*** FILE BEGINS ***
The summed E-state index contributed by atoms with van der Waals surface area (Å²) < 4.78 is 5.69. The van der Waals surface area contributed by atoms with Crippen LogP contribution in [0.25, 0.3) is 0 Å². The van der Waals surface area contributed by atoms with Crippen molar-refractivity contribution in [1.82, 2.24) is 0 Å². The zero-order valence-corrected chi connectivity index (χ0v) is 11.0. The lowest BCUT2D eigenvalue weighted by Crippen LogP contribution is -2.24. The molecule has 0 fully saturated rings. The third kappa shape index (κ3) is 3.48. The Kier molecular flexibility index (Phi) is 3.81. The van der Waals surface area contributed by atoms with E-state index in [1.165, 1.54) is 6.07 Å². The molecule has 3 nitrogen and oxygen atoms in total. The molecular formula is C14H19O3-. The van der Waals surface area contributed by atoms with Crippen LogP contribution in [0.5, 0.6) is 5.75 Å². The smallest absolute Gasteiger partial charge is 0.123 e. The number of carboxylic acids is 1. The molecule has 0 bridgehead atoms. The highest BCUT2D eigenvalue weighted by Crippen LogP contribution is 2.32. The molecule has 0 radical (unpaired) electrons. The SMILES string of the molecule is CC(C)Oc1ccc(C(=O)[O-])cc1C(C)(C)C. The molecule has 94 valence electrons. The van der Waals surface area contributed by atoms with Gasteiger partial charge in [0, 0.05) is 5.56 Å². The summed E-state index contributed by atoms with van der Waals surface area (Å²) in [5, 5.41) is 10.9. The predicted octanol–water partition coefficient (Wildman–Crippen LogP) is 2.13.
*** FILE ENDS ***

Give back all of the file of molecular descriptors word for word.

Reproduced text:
The summed E-state index contributed by atoms with van der Waals surface area (Å²) < 4.78 is 5.69. The van der Waals surface area contributed by atoms with Crippen LogP contribution in [0.25, 0.3) is 0 Å². The van der Waals surface area contributed by atoms with Crippen molar-refractivity contribution in [1.82, 2.24) is 0 Å². The zero-order valence-corrected chi connectivity index (χ0v) is 11.0. The lowest BCUT2D eigenvalue weighted by Crippen LogP contribution is -2.24. The molecule has 0 fully saturated rings. The third kappa shape index (κ3) is 3.48. The Kier molecular flexibility index (Phi) is 3.81. The van der Waals surface area contributed by atoms with E-state index in [1.165, 1.54) is 6.07 Å². The molecule has 3 nitrogen and oxygen atoms in total. The molecular formula is C14H19O3-. The van der Waals surface area contributed by atoms with Crippen LogP contribution in [0.5, 0.6) is 5.75 Å². The smallest absolute Gasteiger partial charge is 0.123 e. The number of carboxylic acids is 1. The molecule has 0 bridgehead atoms. The highest BCUT2D eigenvalue weighted by Crippen LogP contribution is 2.32. The molecule has 0 radical (unpaired) electrons. The SMILES string of the molecule is CC(C)Oc1ccc(C(=O)[O-])cc1C(C)(C)C. The molecule has 94 valence electrons. The van der Waals surface area contributed by atoms with Gasteiger partial charge in [0, 0.05) is 5.56 Å². The summed E-state index contributed by atoms with van der Waals surface area (Å²) in [5, 5.41) is 10.9. The predicted octanol–water partition coefficient (Wildman–Crippen LogP) is 2.13.